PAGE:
Matthew J. Kotchen and Erin T. Mansur:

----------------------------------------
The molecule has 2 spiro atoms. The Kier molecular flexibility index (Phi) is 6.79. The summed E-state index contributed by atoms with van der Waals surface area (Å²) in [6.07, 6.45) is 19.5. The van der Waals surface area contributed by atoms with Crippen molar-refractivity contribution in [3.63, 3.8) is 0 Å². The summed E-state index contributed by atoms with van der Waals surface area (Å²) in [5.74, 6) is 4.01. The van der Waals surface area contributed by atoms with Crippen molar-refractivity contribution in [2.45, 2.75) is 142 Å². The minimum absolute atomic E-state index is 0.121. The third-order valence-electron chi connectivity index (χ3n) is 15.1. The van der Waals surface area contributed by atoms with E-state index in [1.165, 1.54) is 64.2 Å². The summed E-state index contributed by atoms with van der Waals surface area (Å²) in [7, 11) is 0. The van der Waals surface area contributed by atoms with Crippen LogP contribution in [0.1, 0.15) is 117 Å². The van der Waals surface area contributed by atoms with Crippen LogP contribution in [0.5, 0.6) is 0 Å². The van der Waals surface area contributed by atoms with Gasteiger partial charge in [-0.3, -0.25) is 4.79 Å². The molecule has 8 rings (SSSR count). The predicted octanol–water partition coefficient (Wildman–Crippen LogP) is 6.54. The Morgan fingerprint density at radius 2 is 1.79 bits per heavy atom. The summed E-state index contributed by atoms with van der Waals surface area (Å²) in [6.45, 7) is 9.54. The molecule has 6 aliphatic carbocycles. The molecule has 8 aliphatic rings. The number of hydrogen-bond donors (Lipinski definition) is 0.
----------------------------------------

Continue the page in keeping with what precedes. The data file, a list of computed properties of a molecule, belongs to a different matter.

In the absence of legislation for a US national climate policy, regulatory responsibility has fallen to the US Environmental Protection Agency (EPA). In March 2012, the EPA announced a proposed carbon pollution standard for new power plants. Then in September 2013, the EPA withdrew the proposal upon issuing a revision as part of President Obama’s Climate Action Plan. This article analyzes the stringency of the proposed emission standards for new electricity generating units relative to the emission rates of existing, recently constructed, and proposed units in the United States. No coal-fired units would come close to the emission targets unless there are future innovations in carbon capture and storage. While natural gas units designed to meet peak demand are effectively exempt, very few of them would comply on an annual basis. For the baseload natural gas units—that is, combined-cycle gas turbine units—we find that between 90 and 95 percent of the units that began operating in 2006 or later would already meet the proposed targets. Finally, we discuss differences among states regarding the characteristics of recently constructed and planned units as they relate to the proposed standards.